Within our engineered systems segment, refrigeration and food equipment markets remain quite solid and our business performance was strong. Regarding our fluids platform, markets remain much the same as last quarter, highlighted by the excellent results of recent acquisitions. We expect the segment’s fourth quarter results to reflect the normal seasonality of our refrigeration markets and slightly moderating macro growth trends.

Within our printing and identification segment, strong organic growth in our fast-moving consumer goods market, along with the benefits of our second quarter restructuring, helped drive solid margin performance. The China electronics equipment market weakened through the quarter and was below our prior expectations. We believe this trend will continue and now project this segment’s performance to be lower in the fourth quarter. Overall, the strong market positions of our businesses and productivity initiatives enabled us to deliver third quarter segment margin of 18%.

During the quarter, our acquisition pipeline developed nicely and we have several deals that have matured and are actionable. I remain bullish on our five growth spaces and am enthusiastic with the strategic add-ons in our pipeline.

In summary, the majority of our businesses performed very well. I am quite pleased with our third quarter results and the responsiveness of our businesses. As we enter the fourth quarter, the softening global economy, especially impacting electronics, and lower volumes at Sound Solutions result in an outlook that is less than we expected at the beginning of the third quarter. We remain focused on our growth initiatives and investments, select restructuring activities, and the pursuit of strategic acquisition opportunities, all of which will help deliver further earnings gains in 2013.

With that, let me turn it over to Brad.

Brad Cerepak

Thanks, Bob. Good morning everyone. Let’s start on Slide 3 of our presentation deck. Today we reported third quarter revenue of 2.2 billion, an increase of 3% over the prior year. This was comprised of 1% organic growth, 4% from acquisitions, and an unfavorable impact of 2% from foreign exchange. EPS was $1.32, which included a small benefit from discrete tax matters settled during the quarter. After adjusting for minor tax benefits realized in the third quarter of both periods, EPS improved 10% over the prior year.

Segment margin for the quarter was 18%, an increase of 100 basis points. This result reflects solid performance in all segments and the absence of one-time acquisition-related costs incurred in the third quarter of last year. Bookings increased 1% over the prior year to 2.1 billion. These results represent solid 6% growth in energy and modest increases in both communication technologies and engineered systems. In printing and identification, bookings decreased 10% as further weakness in electronics markets impacted the segment. Overall, book-to-bill finished at 0.94, in line with normal seasonality. Backlog grew 6% to 1.5 billion.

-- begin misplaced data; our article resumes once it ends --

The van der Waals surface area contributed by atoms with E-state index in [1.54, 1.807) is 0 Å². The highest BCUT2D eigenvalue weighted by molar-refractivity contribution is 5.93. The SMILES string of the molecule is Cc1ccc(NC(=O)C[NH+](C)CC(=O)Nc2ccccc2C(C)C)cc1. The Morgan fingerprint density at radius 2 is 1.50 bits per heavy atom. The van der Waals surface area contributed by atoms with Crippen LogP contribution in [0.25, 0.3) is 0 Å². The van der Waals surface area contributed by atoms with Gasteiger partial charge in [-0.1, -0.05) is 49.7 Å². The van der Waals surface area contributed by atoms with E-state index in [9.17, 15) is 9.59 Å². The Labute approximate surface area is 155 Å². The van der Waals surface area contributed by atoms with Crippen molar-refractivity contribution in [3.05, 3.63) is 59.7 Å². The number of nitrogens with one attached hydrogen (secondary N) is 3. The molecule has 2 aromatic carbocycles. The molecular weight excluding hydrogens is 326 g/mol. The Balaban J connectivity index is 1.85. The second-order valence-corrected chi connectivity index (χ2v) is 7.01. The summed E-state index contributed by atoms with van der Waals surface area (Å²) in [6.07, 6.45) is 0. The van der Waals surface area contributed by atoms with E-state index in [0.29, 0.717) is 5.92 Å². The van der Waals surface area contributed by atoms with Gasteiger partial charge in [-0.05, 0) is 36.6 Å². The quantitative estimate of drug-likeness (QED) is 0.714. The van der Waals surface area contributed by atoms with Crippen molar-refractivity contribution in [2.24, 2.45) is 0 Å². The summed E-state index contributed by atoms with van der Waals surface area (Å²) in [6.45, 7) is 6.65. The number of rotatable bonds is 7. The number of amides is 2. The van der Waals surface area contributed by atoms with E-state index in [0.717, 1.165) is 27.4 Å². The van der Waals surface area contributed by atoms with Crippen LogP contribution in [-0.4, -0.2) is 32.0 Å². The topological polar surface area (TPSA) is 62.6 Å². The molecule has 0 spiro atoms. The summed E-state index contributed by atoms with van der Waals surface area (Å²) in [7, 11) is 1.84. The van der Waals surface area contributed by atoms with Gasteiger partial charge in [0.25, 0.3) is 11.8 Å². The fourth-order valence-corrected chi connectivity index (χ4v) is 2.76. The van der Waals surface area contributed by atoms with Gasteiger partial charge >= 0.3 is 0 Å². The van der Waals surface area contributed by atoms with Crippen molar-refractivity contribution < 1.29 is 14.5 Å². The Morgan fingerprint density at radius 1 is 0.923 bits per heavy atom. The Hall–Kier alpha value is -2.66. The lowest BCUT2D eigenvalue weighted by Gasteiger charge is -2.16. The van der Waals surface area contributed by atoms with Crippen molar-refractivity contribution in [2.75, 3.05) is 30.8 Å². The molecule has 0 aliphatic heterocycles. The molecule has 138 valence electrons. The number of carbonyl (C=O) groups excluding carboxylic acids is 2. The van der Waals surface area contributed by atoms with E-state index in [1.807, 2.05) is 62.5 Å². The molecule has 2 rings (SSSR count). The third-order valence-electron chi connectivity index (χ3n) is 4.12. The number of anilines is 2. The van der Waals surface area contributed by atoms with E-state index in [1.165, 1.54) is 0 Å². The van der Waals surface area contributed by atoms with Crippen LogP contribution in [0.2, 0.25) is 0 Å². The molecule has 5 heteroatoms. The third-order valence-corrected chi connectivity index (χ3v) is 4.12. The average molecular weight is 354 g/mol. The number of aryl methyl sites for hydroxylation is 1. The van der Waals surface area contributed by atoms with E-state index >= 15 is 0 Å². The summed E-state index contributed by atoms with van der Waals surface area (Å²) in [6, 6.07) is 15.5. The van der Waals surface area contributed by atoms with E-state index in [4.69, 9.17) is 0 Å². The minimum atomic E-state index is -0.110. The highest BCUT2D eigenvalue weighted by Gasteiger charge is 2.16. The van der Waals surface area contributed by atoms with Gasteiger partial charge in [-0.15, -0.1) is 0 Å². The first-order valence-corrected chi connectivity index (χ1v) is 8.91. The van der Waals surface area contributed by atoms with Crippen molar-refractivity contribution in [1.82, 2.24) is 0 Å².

In the third quarter, we generated 230 million of free cash flow, or 10% of revenue. We expect free cash flow for the year to be roughly 10% of revenue.

Now turning to Slide 4 and our revenue growth. Organic growth remained solid at engineered systems and energy, achieving 4% and 3% respectively in the quarter, reflecting strong performance in the food equipment production and downstream markets. Communication technologies’ organic revenue declined 1% while printing and identification decreased 6%. For the quarter, acquisition growth was strong at energy and engineered systems as they both posted 8% and 7% growth respectively.

Turning to Slide 5 and our sequential results, revenue increased 2% from the second quarter with three of our four segments showing sequential growth. Communication technologies increased 10% primarily driven by the handset market. Energy increased 4% led by the production in downstream markets. Engineered systems showed modest sequential growth of 1%. Printing and identification declined 3%. Bookings decreased 3% sequentially from the second quarter, in line with historical trends. Growth of 8% in communication technologies was led by the handset and aerospace markets. Engineered systems bookings declined 8% sequentially, largely reflecting the normal seasonality of our refrigeration markets. The sequential bookings decline of 4% in printing and identification was primarily driven by continued weakness in the electronics markets. Energy bookings declined 1%.

Now on Slide 6, communication technologies posted revenue of 396 million, a decrease of 2% from the prior year. These results reflect modest revenue declines in all end markets, with the exception of aerospace industrial. Within the handset market, very strong MEMS activity was offset by lower volume at Sound Solutions. Earnings increased 19% to 64 million and segment margin improved 290 basis points to 16.1%. This performance reflects strong leverage on MEMS volume, weaker results at Sound Solutions, and the absence of one-time costs associated with acquisitions completed in the third quarter of last year. We expect segment revenue and margin to moderate sequentially in the fourth quarter on anticipated lower volumes, primarily due to seasonality and mix. Bookings were 412 million, essentially flat with last year. Book-to-bill finished at 1.04.